NYJMH Festival — Day 9

Aaaaar! Our Pirates Be The Bomb Burnin’ Up!
by Jeanette Friedman
Someone knew Pirates of Penzance, Di Yam Gazlonim, at the 92nd St. Y last night was a smokin’ hit and was pissed. S/he called in a bomb threat The building’s fire alarm was trigged during the show, so clanging bells and sirens annoyed the audience trying to listen to an amazing waif, Nell Snaidas, in the role of Malka. It turns out the noise was being made by first responders who evac’ed everyone, including the Inspector General, in the middle of the first act.
Truth was the audience, packed with hundreds of old fogies mostly, didn’t want to believe it was happening, and didn’t want to leave…neither did the younger crowd because they were getting hooked on what the pirates were doing on the stage. (Wasn’t Monday Talk Like a Pirate Day?)
Ay, Matey, ‘tis fair strange when you hear Gilbert and Sullivan filled with Vey iz mirs, and oy veys being sung by a group of troupers participating in the New York Jewish Music and Heritage Festival. It’s also lots of fun, especially when audience and cast members get to mingle on 92nd Street while bomb sniffers firefighters do their thing.
Fifteen minutes later, the show picked up where it left off, and an hour later, the audience went home with smiles on their faces. Mal Z. Lawrence, the Catskills comic, handled the brilliant English translation by Al Grand, so that those who don’t speak Mamma Loshen could at least get the gist of the brilliant and funny lyrics.
Yiddish is making a comeback because Yinglish has enriched American language. Younger folks want to learn the original ‘cause they’ve discovered there are some things you just can’t translate—words like macheteynista and mechutin, misshigas (which is featured prominently in this musical bon-bon) and some curses that just don’t make sense unless they’re delivered in Yiddish.
This little Gilbert and Sullivan ditty was given a Yiddish twist in plot as well as lyrics. The gazlonim [pirates] couldn’t marry the maydlach because there were no shadchanim, and besides, it didn’t passt, cause gazlonim are prust and not appropriate for the Inspector General’s ten daughters. The Inspector General’s greatest claim to fame was that he was an “erliche Yid,” who lied to the pirates and suffered severe guilt. Insomniac drama ensues.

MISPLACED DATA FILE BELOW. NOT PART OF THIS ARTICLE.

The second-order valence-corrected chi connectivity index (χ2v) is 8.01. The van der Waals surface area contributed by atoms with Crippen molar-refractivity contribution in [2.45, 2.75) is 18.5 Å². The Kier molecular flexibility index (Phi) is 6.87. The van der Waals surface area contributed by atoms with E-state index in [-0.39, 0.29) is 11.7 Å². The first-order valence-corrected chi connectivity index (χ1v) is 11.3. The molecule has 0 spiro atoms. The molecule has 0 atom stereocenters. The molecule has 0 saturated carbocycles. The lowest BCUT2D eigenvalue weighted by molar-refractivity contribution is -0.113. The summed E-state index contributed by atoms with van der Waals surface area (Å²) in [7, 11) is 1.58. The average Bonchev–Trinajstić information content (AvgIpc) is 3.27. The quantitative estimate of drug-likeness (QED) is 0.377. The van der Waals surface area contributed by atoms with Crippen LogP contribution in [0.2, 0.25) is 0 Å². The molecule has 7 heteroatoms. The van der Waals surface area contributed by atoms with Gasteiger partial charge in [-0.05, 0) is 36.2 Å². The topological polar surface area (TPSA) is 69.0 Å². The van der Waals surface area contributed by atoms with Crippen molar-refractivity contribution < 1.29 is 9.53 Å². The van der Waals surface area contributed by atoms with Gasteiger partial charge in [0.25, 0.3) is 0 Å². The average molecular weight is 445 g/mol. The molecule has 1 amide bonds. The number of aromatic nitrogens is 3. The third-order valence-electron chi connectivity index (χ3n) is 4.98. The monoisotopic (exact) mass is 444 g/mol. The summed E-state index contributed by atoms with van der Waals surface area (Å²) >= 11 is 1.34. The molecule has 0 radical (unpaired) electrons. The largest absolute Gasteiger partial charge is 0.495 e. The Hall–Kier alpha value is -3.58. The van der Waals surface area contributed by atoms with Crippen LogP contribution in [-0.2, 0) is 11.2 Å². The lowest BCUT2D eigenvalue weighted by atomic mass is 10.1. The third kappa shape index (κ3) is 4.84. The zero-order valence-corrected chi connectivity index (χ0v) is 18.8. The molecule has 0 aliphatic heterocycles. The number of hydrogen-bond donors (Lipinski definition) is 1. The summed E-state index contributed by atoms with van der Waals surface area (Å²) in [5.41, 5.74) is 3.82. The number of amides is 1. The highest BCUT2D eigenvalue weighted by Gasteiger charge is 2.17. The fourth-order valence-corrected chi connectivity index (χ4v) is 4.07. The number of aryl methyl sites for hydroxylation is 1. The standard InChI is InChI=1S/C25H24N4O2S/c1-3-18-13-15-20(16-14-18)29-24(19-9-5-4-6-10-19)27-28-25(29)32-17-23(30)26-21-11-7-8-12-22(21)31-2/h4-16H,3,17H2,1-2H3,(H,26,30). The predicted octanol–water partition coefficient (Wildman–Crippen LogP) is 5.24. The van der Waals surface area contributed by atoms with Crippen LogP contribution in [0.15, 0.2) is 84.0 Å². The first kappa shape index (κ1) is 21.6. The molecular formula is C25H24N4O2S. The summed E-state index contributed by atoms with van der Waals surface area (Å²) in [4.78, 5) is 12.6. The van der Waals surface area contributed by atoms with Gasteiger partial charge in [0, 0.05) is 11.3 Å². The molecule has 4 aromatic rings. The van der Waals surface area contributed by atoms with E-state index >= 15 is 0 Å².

In the end it turns out, the gazlonim were really misguided Yeshiva boys, so everyone gets to live happily ever after. Mazal Tov, Mazal Tov. It starred Robert Abelson, Henry Carrey, Mary Feinsinger, Jacob Feldman, Dan Rous, and Nell Snaidas; the executive producer was Moishe Rosenfeld and the piece was directed and conducted by Zalmen Mlotek, executive director of the Folksbiene.
[Update] Alix Friedman, director of Public Relations for the 92nd St. Y writes,

Contrary to the report on your web site, there was neither a bomb scare nor any bomb-sniffing dogs at the 92nd Street Y last night. A smoke alarm went off on the second floor and the entire building was temporarily evacuated. The whole thing turned out to be a false alarm and everyone was let back into the building within 15 minutes.

Oops. Sorry ’bout that. Had she been aware it was not actually a bomb scare, it wouldn’t have changed the fact that Ms. Friedman had a bad-ass time at the show. All apologies. It shall be a lesson to us wee amateur bloggers to check our facts before going live with such things. Though I can’t say I’m all that troubled by it, considering the freakin’ sweet amount of traffic this post has generated from Gawker. Hell, maybe we should unintentionally make shit up more often! But for real, sorry. We regret any drama this incident may have caused.
To be honest, the reason I found it believable was first-and-foremost the source (Ms. Friedman is a well-respected journalist and doesn’t usually goof as such) and secondly, when I was employed by the JCC in Manhattan, we got so many bomb threats at a certain point (it was at the height of the intifada) I think security services decided to stop responding to them and calling them in. But alas… Our bad, yo. We’ll do our damndest best to avoid such errors in the future.

6 thoughts on “NYJMH Festival — Day 9

  1. “…there are some things you just can’t translate—words like macheteynista and mechutin, misshigas (which is featured prominently in this musical bon-bon) and some curses that just don’t make sense unless they’re delivered in Yiddish.”
    Yes indeed. There is hardly anything more frustrating to read Isaac Bashevis Singer in English with all the life and lust translated out of it. “Oh woe is me…” — a shonda!

  2. As an avid Jewschool reader I can’t belive I didn’t notice right away – my godfather’s in that picture! Thanks for posting this review and photo!

  3. This sounds great – I am a Gilbert and Sullivan fan from way back and basically sing my way through several librettos during Passover cleaning. Circumcising the Pirates is inspired. Any chance of them coming to Israel?

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